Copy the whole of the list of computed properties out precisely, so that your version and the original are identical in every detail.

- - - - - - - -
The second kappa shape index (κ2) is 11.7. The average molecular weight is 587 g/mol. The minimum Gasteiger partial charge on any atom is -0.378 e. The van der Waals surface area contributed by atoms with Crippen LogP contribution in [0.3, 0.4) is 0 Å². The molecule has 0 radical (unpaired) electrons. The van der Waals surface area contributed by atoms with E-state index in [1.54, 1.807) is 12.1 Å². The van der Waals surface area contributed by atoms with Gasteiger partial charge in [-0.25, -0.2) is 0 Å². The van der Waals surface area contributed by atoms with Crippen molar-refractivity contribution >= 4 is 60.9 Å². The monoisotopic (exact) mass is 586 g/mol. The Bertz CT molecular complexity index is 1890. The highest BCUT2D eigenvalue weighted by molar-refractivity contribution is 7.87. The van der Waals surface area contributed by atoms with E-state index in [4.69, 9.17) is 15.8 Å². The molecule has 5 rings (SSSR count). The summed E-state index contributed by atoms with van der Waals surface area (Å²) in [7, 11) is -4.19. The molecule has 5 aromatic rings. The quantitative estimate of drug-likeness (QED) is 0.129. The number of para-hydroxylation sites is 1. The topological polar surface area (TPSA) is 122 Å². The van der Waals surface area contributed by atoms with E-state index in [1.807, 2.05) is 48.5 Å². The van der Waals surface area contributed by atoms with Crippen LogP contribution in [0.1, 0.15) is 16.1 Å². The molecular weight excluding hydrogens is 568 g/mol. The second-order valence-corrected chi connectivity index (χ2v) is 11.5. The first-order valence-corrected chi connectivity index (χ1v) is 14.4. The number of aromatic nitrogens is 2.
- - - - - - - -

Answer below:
The second kappa shape index (κ2) is 11.7. The average molecular weight is 587 g/mol. The minimum Gasteiger partial charge on any atom is -0.378 e. The van der Waals surface area contributed by atoms with Crippen LogP contribution in [0.3, 0.4) is 0 Å². The molecule has 0 radical (unpaired) electrons. The van der Waals surface area contributed by atoms with E-state index in [1.54, 1.807) is 12.1 Å². The van der Waals surface area contributed by atoms with Gasteiger partial charge in [-0.25, -0.2) is 0 Å². The van der Waals surface area contributed by atoms with Crippen molar-refractivity contribution >= 4 is 60.9 Å². The monoisotopic (exact) mass is 586 g/mol. The Bertz CT molecular complexity index is 1890. The highest BCUT2D eigenvalue weighted by molar-refractivity contribution is 7.87. The van der Waals surface area contributed by atoms with E-state index in [4.69, 9.17) is 15.8 Å². The molecule has 5 rings (SSSR count). The summed E-state index contributed by atoms with van der Waals surface area (Å²) in [7, 11) is -4.19. The molecule has 5 aromatic rings. The quantitative estimate of drug-likeness (QED) is 0.129. The number of para-hydroxylation sites is 1. The topological polar surface area (TPSA) is 122 Å². The van der Waals surface area contributed by atoms with E-state index in [1.807, 2.05) is 48.5 Å². The van der Waals surface area contributed by atoms with Crippen LogP contribution in [0.1, 0.15) is 16.1 Å². The molecular weight excluding hydrogens is 568 g/mol. The second-order valence-corrected chi connectivity index (χ2v) is 11.5. The first-order valence-corrected chi connectivity index (χ1v) is 14.4. The number of aromatic nitrogens is 2.